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E-commerce content marketing #1: Content is King

Content Marketing could be said to have originated with the invention of the Gutenberg printing press – from which pamphlets could be mass produced and circulated widely. Since the first spam email in 1978, content for web-based marketing has had some highs and lows – spam, clickbait and content purely to drive search engine optimisation (SEO) have featured in those troughs.

 

The name ‘Spam’ comes from Spam luncheon meat by way of a Monty Python sketch in which Spam is ubiquitous, unavoidable, and repetitive. The first blog – or web log – is credited to a Swarthmore College student named Justin Hall, who in 1994 created the site Links.net.

As time has progressed Marketeers have grown to understand that rich, relevant, quality content is the only content worth producing. To quote the entrepreneur Gary Vaynerchuk in 2018: “Content is King, but context is God”

From the rise of video, social sharing and SEO, content on the web and content marketing have been through some major changes. Below you will find some key facts and figures providing insights into these changes:

 

  • Sessions and page-views, conversion rate, and time on page make up the five most popular metrics with 60 percent, 47 percent, and 39 percent respectively (Obelero.com 2020)
  • The most popular forms of content include videos (72%), blog posts (69%) and research and original data (60%) (com 2020)
  • More is being invested to create & distribute content – 33% increase in spending via new hires and 29% increase in marketing/web agency resources (Source: Hubspot.com 2018)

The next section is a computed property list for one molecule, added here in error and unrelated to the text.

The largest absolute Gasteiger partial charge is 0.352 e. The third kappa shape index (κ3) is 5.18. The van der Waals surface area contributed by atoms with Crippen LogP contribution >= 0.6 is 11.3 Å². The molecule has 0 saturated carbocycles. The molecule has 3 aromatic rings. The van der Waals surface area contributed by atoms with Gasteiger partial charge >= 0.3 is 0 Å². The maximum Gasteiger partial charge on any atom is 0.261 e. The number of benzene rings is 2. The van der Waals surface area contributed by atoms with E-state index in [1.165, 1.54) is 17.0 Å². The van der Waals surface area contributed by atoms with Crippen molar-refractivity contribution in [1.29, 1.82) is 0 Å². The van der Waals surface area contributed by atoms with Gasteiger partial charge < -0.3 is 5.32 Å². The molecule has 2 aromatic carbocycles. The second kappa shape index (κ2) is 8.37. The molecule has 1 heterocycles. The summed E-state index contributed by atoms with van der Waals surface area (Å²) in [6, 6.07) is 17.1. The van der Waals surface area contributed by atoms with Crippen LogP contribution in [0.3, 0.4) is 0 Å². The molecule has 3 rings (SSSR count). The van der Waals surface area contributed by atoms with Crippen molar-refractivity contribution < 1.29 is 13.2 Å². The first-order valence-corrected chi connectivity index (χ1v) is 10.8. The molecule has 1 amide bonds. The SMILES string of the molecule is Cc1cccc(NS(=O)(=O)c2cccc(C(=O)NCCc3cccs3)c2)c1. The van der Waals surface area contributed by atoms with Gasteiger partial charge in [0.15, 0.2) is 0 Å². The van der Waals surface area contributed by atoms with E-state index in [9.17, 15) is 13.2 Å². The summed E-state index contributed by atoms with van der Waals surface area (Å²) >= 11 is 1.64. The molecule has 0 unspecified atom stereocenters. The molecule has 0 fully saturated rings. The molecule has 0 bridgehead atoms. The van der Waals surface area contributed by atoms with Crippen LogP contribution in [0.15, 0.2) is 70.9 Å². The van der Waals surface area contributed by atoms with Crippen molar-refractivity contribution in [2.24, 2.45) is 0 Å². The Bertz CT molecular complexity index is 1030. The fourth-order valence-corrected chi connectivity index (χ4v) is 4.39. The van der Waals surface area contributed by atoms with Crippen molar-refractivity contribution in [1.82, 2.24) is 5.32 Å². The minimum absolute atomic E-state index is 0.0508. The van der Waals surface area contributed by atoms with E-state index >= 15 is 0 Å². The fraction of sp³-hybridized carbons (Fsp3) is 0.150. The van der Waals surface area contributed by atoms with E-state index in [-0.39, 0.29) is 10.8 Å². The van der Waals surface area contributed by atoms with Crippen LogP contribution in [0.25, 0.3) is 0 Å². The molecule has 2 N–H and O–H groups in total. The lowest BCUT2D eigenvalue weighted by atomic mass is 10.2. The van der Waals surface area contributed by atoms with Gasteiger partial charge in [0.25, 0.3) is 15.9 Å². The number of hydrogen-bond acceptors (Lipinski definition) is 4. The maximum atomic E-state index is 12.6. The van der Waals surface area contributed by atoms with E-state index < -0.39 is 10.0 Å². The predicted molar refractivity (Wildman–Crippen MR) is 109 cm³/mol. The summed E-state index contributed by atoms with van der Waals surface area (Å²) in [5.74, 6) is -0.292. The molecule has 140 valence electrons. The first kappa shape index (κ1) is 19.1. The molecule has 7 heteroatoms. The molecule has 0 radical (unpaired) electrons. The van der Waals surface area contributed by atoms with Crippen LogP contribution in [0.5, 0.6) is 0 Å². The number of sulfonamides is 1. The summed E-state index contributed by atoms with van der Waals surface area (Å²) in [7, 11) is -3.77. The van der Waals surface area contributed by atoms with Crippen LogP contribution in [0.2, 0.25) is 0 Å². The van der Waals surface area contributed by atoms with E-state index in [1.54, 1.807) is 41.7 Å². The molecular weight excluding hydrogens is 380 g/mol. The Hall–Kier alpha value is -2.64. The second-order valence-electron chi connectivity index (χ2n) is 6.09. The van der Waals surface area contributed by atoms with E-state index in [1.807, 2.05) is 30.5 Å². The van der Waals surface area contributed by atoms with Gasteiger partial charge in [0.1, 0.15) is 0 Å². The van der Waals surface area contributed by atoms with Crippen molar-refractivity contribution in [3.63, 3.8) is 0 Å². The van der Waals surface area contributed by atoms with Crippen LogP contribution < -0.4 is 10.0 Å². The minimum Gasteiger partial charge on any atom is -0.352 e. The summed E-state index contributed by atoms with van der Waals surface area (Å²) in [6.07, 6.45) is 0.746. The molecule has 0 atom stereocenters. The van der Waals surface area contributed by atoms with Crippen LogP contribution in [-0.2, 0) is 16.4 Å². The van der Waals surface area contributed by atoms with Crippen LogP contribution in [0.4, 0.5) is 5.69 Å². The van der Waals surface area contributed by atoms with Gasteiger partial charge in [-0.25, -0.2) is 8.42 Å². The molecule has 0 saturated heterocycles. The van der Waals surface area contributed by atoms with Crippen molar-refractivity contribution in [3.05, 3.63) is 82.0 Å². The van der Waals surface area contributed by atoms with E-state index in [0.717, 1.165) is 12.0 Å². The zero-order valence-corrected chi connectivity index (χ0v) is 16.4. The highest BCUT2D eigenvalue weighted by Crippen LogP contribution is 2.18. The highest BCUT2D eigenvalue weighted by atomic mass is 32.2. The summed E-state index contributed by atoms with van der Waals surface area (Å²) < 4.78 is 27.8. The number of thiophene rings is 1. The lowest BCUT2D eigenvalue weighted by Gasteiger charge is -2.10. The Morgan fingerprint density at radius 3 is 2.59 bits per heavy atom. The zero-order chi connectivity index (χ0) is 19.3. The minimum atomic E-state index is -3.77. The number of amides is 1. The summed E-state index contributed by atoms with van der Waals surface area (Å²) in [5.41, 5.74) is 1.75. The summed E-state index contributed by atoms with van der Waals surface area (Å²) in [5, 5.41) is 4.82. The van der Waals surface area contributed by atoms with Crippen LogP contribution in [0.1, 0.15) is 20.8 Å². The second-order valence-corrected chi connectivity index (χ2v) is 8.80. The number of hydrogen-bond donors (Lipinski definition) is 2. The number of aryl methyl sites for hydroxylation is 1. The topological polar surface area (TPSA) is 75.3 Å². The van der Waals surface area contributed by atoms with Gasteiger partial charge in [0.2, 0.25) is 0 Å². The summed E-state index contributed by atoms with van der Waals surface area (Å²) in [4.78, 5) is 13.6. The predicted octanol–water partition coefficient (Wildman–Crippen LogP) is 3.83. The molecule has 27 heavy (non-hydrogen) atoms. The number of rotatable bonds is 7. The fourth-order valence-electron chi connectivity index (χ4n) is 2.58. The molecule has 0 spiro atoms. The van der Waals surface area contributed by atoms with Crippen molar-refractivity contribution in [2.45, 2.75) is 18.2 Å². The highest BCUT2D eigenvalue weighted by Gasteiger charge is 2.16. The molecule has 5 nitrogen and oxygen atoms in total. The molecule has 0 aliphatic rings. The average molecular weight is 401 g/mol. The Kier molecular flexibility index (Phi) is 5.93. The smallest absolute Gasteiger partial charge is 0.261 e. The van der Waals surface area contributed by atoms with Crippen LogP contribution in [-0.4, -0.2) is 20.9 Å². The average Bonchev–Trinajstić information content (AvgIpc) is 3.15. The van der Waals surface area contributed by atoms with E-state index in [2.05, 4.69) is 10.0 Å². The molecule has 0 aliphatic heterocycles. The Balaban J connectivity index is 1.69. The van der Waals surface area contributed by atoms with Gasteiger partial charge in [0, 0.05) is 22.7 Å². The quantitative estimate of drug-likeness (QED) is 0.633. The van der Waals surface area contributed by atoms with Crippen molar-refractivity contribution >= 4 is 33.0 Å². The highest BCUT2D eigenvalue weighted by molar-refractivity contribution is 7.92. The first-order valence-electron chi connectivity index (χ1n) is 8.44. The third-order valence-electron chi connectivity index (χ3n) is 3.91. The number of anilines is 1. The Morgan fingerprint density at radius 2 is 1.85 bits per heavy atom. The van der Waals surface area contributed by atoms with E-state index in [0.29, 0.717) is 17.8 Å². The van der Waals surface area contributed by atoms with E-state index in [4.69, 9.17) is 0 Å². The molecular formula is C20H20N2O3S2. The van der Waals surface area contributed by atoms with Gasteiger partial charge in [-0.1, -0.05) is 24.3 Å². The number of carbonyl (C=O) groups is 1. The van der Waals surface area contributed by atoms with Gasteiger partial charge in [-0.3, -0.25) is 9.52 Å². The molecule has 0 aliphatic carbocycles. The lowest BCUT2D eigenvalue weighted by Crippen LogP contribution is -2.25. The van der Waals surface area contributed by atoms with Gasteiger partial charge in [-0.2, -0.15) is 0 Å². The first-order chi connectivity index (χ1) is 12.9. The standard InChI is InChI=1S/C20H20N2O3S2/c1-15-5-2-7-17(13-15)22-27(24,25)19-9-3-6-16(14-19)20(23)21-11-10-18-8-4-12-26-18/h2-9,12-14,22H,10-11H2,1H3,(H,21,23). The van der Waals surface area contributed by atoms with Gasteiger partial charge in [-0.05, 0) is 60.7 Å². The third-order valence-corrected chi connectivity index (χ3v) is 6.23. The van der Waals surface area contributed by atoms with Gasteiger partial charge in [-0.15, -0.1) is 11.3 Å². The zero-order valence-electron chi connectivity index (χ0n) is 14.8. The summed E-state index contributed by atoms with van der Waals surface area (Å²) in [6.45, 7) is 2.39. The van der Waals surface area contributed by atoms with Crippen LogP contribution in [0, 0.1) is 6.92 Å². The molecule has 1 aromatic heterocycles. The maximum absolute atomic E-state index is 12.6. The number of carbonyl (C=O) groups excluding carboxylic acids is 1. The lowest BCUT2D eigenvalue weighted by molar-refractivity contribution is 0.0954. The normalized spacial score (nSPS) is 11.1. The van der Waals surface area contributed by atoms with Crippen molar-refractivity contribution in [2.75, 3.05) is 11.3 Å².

• Blogging remains the most effective technique for content marketing (75%) followed by e-newsletters (66%), infographics (60%) and long-form content (50%). (Source: Hubspot.com 2018)
  • “Only 55% of bloggers update old posts. Those who do are 74% more likely to get strong results” – Orbit Media 2018
  • “61% of consumers are influenced by custom content.” – Dragon Search Marketing 2018
  • Content marketing was rated the top marketing technique based on commercial impact on incremental leads and sales by 21% of marketeers (Source: Hubspot.com 2018)
  • 60% of marketers create at least one piece of content each day. (Source: eMarketer 2017)
  • Content marketing costs 62% less than sales marketing and generates about 3 times as many leads. (Source: DemandMetric 2017)

 

Content Marketing SEO 

One way to improve search engine visibility is to include a list of ‘SEO snippets’. These could appear beneath the result on search engines such as Google in order to reach as large an audience as possible.

You do need to get into the top ten search results for your desired keywords to have a chance of getting your snippets listed. Below are some examples of SEO snippets:

 

Key objectives when creating marketing content for e-commerce sites:

  • Be relevant, useful and inspire trust
  • Integrate product call-to-actions
  • Connect with other lines of communication and in-store experience
  • Be mobile friendly
  • Produce data-driven, personalised content

 

Approaches to building content:

  • Become an authority on solving a challenge
  • Become a community organiser
  • Show off customer case studies
  • Provide help guides, how-to-guides or competitions
  • Join forces with influencers and encourage user generated content
  • Use infographics
  • Consider the SEO impact

 

What to expect

In a short series of articles, I will be covering different areas of content creation and provision. The snippets above summarise the topics that will be covered. SEO impact will be discussed together with how relevant content, within proper context and limited to specific topics and challenges, is integral to good SEO.

I’ll also consider case studies to help both clients and service providers and cover how content can be presented – and made easy to digest – together with techniques used to integrate products and services – instant click to buy, live streaming, videos with ‘stitched in’ links and chatbots.